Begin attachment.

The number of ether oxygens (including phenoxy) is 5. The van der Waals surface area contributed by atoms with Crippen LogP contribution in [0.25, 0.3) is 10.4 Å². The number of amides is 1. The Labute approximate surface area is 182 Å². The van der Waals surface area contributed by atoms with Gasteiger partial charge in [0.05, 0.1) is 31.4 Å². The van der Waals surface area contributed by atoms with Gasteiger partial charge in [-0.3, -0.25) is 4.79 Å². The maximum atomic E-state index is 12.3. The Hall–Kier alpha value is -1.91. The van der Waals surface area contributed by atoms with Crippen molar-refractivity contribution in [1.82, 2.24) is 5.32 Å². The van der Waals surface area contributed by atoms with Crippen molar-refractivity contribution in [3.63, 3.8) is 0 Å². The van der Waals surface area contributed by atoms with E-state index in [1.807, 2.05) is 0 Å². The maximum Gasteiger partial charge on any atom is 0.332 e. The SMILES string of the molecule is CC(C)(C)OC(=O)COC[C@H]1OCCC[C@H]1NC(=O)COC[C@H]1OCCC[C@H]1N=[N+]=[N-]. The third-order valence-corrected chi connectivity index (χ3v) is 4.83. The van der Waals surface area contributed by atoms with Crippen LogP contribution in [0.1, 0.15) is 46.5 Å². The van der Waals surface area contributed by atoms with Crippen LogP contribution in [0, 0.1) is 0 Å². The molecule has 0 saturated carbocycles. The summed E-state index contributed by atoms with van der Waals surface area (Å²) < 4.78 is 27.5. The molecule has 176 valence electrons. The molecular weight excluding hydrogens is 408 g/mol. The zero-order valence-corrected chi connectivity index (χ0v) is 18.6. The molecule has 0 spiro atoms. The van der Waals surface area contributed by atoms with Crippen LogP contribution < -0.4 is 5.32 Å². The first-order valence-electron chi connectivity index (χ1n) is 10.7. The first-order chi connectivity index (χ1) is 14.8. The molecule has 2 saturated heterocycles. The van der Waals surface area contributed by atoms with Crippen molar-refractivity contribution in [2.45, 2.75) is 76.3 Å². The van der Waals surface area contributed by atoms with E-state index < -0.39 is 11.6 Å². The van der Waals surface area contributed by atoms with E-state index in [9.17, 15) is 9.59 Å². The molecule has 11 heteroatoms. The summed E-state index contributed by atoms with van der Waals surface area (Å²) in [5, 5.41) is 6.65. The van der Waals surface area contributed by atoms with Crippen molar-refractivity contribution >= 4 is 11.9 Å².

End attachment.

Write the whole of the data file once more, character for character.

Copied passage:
The number of ether oxygens (including phenoxy) is 5. The van der Waals surface area contributed by atoms with Crippen LogP contribution in [0.25, 0.3) is 10.4 Å². The number of amides is 1. The Labute approximate surface area is 182 Å². The van der Waals surface area contributed by atoms with Gasteiger partial charge in [0.05, 0.1) is 31.4 Å². The van der Waals surface area contributed by atoms with Gasteiger partial charge in [-0.3, -0.25) is 4.79 Å². The maximum atomic E-state index is 12.3. The Hall–Kier alpha value is -1.91. The van der Waals surface area contributed by atoms with Crippen molar-refractivity contribution in [1.82, 2.24) is 5.32 Å². The van der Waals surface area contributed by atoms with Crippen molar-refractivity contribution in [3.63, 3.8) is 0 Å². The van der Waals surface area contributed by atoms with E-state index in [1.807, 2.05) is 0 Å². The maximum Gasteiger partial charge on any atom is 0.332 e. The SMILES string of the molecule is CC(C)(C)OC(=O)COC[C@H]1OCCC[C@H]1NC(=O)COC[C@H]1OCCC[C@H]1N=[N+]=[N-]. The third-order valence-corrected chi connectivity index (χ3v) is 4.83. The van der Waals surface area contributed by atoms with Crippen LogP contribution in [0.1, 0.15) is 46.5 Å². The van der Waals surface area contributed by atoms with Crippen LogP contribution in [0, 0.1) is 0 Å². The molecule has 0 saturated carbocycles. The summed E-state index contributed by atoms with van der Waals surface area (Å²) < 4.78 is 27.5. The molecule has 176 valence electrons. The molecular weight excluding hydrogens is 408 g/mol. The zero-order valence-corrected chi connectivity index (χ0v) is 18.6. The molecule has 0 spiro atoms. The van der Waals surface area contributed by atoms with Crippen LogP contribution < -0.4 is 5.32 Å². The first-order valence-electron chi connectivity index (χ1n) is 10.7. The first-order chi connectivity index (χ1) is 14.8. The molecule has 2 saturated heterocycles. The van der Waals surface area contributed by atoms with Crippen molar-refractivity contribution in [2.45, 2.75) is 76.3 Å². The van der Waals surface area contributed by atoms with E-state index < -0.39 is 11.6 Å². The van der Waals surface area contributed by atoms with E-state index in [9.17, 15) is 9.59 Å². The molecule has 11 heteroatoms. The summed E-state index contributed by atoms with van der Waals surface area (Å²) in [5, 5.41) is 6.65. The van der Waals surface area contributed by atoms with Crippen molar-refractivity contribution >= 4 is 11.9 Å².